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Problem‐based learning: rationale and description
- H. Schmidt
- Computer ScienceMedical education
- 1 January 1983
The process of problem‐based learning is described and measured against three principles of learning: activation of prior knowledge, elaboration and encoding specificity.
The psychological basis of problem‐based learning: a review of the evidence
There is no evidence that PBL curricula result in any improvement in general, content-free problem-solving skills, and there are several potential advantages for students' learning claimed for problem-based learning.
Foundations of problem‐based learning: some explanatory notes
- H. Schmidt
- EducationMedical education
- 1 September 1993
It is argued that problem‐based learning, above all, promotes the activation of prior knowledge and its elaboration and that the processing of new information is indeed facilitated by discussion of a relevant problem.
Description, justification and clarification: a framework for classifying the purposes of research in medical education
This review concludes that the quality of medical education research in the United States is under threat due to a combination of factors, including the high level of uncertainty about the sources of abuse, and the low level of awareness of abuse in the medical profession.
Effectiveness of problem‐based learning curricula: theory, practice and paper darts
Evidence is presented that (a) cognitive research is not contrived and irrelevant, (b) curriculum level interventions are doomed to fail and (c) education needs more theory‐based research.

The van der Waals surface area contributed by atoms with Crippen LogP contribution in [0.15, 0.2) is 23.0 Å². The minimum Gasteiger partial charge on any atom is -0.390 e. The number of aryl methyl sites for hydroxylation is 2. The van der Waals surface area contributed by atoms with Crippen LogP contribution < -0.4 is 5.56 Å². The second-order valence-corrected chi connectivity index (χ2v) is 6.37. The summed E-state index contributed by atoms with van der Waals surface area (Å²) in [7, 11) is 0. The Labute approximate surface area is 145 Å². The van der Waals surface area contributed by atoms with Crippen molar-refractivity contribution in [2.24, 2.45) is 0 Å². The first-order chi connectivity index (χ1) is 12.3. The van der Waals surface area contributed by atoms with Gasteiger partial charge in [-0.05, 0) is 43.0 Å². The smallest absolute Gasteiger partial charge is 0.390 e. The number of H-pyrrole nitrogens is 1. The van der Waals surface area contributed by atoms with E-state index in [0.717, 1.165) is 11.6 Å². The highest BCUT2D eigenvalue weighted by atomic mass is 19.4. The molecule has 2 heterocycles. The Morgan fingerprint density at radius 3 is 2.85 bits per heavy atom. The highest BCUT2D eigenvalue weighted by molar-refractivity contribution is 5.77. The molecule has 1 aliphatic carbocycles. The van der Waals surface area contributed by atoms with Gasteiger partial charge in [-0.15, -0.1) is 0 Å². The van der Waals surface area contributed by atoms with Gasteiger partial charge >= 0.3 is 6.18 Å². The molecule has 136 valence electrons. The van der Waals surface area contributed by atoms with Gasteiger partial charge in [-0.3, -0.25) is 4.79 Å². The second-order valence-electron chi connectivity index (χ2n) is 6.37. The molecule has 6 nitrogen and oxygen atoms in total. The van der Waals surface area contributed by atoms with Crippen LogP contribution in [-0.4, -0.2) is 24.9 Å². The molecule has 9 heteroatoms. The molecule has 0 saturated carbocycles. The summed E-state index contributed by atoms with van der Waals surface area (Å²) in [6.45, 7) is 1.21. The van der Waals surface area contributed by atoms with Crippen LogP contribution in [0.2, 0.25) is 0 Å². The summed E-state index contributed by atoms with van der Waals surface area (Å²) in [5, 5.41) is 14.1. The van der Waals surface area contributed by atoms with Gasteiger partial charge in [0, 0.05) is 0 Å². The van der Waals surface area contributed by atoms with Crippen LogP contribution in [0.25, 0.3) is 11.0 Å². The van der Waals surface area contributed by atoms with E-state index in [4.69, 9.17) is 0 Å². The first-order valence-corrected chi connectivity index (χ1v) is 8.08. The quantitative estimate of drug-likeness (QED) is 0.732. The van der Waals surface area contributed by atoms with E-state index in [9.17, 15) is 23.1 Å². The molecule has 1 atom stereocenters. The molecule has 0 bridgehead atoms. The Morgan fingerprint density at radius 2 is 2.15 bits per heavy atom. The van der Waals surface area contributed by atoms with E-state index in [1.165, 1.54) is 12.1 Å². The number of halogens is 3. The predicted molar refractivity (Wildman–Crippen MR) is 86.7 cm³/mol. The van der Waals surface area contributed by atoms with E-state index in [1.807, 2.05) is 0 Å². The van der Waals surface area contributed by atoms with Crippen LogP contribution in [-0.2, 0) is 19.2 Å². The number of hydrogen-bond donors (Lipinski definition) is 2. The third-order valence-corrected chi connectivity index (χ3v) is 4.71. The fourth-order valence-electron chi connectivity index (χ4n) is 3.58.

A cognitive perspective on medical expertise: theory and implication [published erratum appears in Acad Med 1992 Apr;67(4):287]
- H. Schmidt, G. Norman, H. Boshuizen
- MedicineAcademic medicine : journal of the Association of…
- 1 October 1990
A new theory of the development of expertise in medicine is outlined, which assumes that expertise is not so much a matter of superior reasoning skills or in-depth knowledge of pathophysiological states as it is based on cognitive structures that describe the features of prototypical or even actual patients.
The process of problem‐based learning: what works and why
Medical Education 2011: 45: 792–806
On the Role of Biomedical Knowledge in Clinical Reasoning by Experts, Intermediates and Novices
It was shown that experts have more in-depth biomedical knowledge than novices and subjects at intermediate levels of expertise and generally support a three-stage model of expertise development in medicine consisting of acquisition of biomedical knowledge, practical experience, and integration of theoretical and experientall knowledge resulting in knowledge encapsulation.
A Cognitive Perspective on Medical Expertise: Theory and Implications
A new theory of the development of expertise in medicine is outlined, which assumes that expertise is not so much a matter of superior reasoning skills or in-depth knowledge of pathophysiological states as it is based on cognitive structures that describe the featur.
Constructivist, Problem-Based Learning Does Work: A Meta-Analysis of Curricular Comparisons Involving a Single Medical School
Effects of problem-based learning as reported in curricular comparison studies have been shown to be inconsistent over different medical schools. Therefore, we decided to summarize effects of a…